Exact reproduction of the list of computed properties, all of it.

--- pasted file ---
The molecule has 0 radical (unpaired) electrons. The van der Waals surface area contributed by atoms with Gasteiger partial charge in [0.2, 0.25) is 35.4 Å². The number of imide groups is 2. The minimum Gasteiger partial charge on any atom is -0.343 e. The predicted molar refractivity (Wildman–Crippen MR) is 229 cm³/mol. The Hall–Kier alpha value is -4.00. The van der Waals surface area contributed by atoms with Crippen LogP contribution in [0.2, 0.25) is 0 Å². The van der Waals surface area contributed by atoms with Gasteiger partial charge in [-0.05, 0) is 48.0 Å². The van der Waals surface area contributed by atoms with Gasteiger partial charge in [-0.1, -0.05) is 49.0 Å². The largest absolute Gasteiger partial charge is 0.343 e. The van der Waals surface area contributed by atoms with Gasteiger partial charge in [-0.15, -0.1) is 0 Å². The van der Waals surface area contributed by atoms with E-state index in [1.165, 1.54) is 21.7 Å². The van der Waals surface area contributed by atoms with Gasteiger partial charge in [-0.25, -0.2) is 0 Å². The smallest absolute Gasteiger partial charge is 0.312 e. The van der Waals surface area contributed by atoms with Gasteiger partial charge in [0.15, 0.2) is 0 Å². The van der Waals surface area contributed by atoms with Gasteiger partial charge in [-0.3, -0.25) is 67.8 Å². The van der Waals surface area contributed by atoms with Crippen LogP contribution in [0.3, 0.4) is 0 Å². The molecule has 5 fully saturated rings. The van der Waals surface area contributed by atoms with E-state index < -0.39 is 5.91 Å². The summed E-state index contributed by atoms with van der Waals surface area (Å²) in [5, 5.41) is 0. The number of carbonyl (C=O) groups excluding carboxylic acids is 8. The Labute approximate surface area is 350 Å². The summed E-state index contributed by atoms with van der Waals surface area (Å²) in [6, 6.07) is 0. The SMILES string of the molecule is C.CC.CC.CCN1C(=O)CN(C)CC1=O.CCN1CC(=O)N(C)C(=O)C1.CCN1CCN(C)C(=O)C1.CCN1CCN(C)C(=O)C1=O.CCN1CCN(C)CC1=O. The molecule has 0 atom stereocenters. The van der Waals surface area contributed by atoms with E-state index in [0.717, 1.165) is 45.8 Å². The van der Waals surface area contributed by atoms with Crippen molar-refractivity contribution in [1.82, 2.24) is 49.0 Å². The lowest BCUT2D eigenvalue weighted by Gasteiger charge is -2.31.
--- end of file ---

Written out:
The molecule has 0 radical (unpaired) electrons. The van der Waals surface area contributed by atoms with Gasteiger partial charge in [0.2, 0.25) is 35.4 Å². The number of imide groups is 2. The minimum Gasteiger partial charge on any atom is -0.343 e. The predicted molar refractivity (Wildman–Crippen MR) is 229 cm³/mol. The Hall–Kier alpha value is -4.00. The van der Waals surface area contributed by atoms with Crippen LogP contribution in [0.2, 0.25) is 0 Å². The van der Waals surface area contributed by atoms with Gasteiger partial charge in [-0.05, 0) is 48.0 Å². The van der Waals surface area contributed by atoms with Gasteiger partial charge in [-0.1, -0.05) is 49.0 Å². The largest absolute Gasteiger partial charge is 0.343 e. The van der Waals surface area contributed by atoms with Gasteiger partial charge in [-0.15, -0.1) is 0 Å². The van der Waals surface area contributed by atoms with E-state index in [1.165, 1.54) is 21.7 Å². The van der Waals surface area contributed by atoms with Gasteiger partial charge in [-0.25, -0.2) is 0 Å². The smallest absolute Gasteiger partial charge is 0.312 e. The van der Waals surface area contributed by atoms with Gasteiger partial charge in [0.15, 0.2) is 0 Å². The van der Waals surface area contributed by atoms with Gasteiger partial charge in [-0.3, -0.25) is 67.8 Å². The van der Waals surface area contributed by atoms with Crippen LogP contribution in [0.3, 0.4) is 0 Å². The molecule has 5 fully saturated rings. The van der Waals surface area contributed by atoms with E-state index < -0.39 is 5.91 Å². The summed E-state index contributed by atoms with van der Waals surface area (Å²) in [5, 5.41) is 0. The number of carbonyl (C=O) groups excluding carboxylic acids is 8. The Labute approximate surface area is 350 Å². The summed E-state index contributed by atoms with van der Waals surface area (Å²) in [6, 6.07) is 0. The SMILES string of the molecule is C.CC.CC.CCN1C(=O)CN(C)CC1=O.CCN1CC(=O)N(C)C(=O)C1.CCN1CCN(C)C(=O)C1.CCN1CCN(C)C(=O)C1=O.CCN1CCN(C)CC1=O. The molecule has 0 atom stereocenters. The van der Waals surface area contributed by atoms with E-state index in [0.717, 1.165) is 45.8 Å². The van der Waals surface area contributed by atoms with Crippen molar-refractivity contribution in [1.82, 2.24) is 49.0 Å². The lowest BCUT2D eigenvalue weighted by Gasteiger charge is -2.31.